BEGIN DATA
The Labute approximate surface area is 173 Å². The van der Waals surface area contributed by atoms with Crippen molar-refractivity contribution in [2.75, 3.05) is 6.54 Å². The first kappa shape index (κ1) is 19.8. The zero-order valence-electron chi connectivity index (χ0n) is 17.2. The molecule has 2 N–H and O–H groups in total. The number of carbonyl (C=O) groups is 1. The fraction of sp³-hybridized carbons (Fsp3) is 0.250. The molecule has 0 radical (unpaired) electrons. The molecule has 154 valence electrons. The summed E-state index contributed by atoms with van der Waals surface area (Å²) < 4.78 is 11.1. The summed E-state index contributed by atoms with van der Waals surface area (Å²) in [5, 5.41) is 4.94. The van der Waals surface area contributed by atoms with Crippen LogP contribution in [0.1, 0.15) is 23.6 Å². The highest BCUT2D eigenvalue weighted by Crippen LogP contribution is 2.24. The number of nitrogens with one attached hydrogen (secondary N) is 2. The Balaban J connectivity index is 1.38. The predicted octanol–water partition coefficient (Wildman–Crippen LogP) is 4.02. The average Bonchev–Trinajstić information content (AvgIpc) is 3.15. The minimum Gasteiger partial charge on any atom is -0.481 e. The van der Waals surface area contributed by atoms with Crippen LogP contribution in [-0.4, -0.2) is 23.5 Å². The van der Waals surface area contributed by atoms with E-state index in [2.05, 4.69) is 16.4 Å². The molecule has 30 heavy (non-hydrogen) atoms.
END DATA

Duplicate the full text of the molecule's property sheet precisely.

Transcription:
The Labute approximate surface area is 173 Å². The van der Waals surface area contributed by atoms with Crippen molar-refractivity contribution in [2.75, 3.05) is 6.54 Å². The first kappa shape index (κ1) is 19.8. The zero-order valence-electron chi connectivity index (χ0n) is 17.2. The molecule has 2 N–H and O–H groups in total. The number of carbonyl (C=O) groups is 1. The fraction of sp³-hybridized carbons (Fsp3) is 0.250. The molecule has 0 radical (unpaired) electrons. The molecule has 154 valence electrons. The summed E-state index contributed by atoms with van der Waals surface area (Å²) < 4.78 is 11.1. The summed E-state index contributed by atoms with van der Waals surface area (Å²) in [5, 5.41) is 4.94. The van der Waals surface area contributed by atoms with Crippen LogP contribution in [0.1, 0.15) is 23.6 Å². The highest BCUT2D eigenvalue weighted by Crippen LogP contribution is 2.24. The number of nitrogens with one attached hydrogen (secondary N) is 2. The Balaban J connectivity index is 1.38. The predicted octanol–water partition coefficient (Wildman–Crippen LogP) is 4.02. The average Bonchev–Trinajstić information content (AvgIpc) is 3.15. The minimum Gasteiger partial charge on any atom is -0.481 e. The van der Waals surface area contributed by atoms with Crippen LogP contribution in [-0.4, -0.2) is 23.5 Å². The van der Waals surface area contributed by atoms with E-state index in [2.05, 4.69) is 16.4 Å². The molecule has 30 heavy (non-hydrogen) atoms.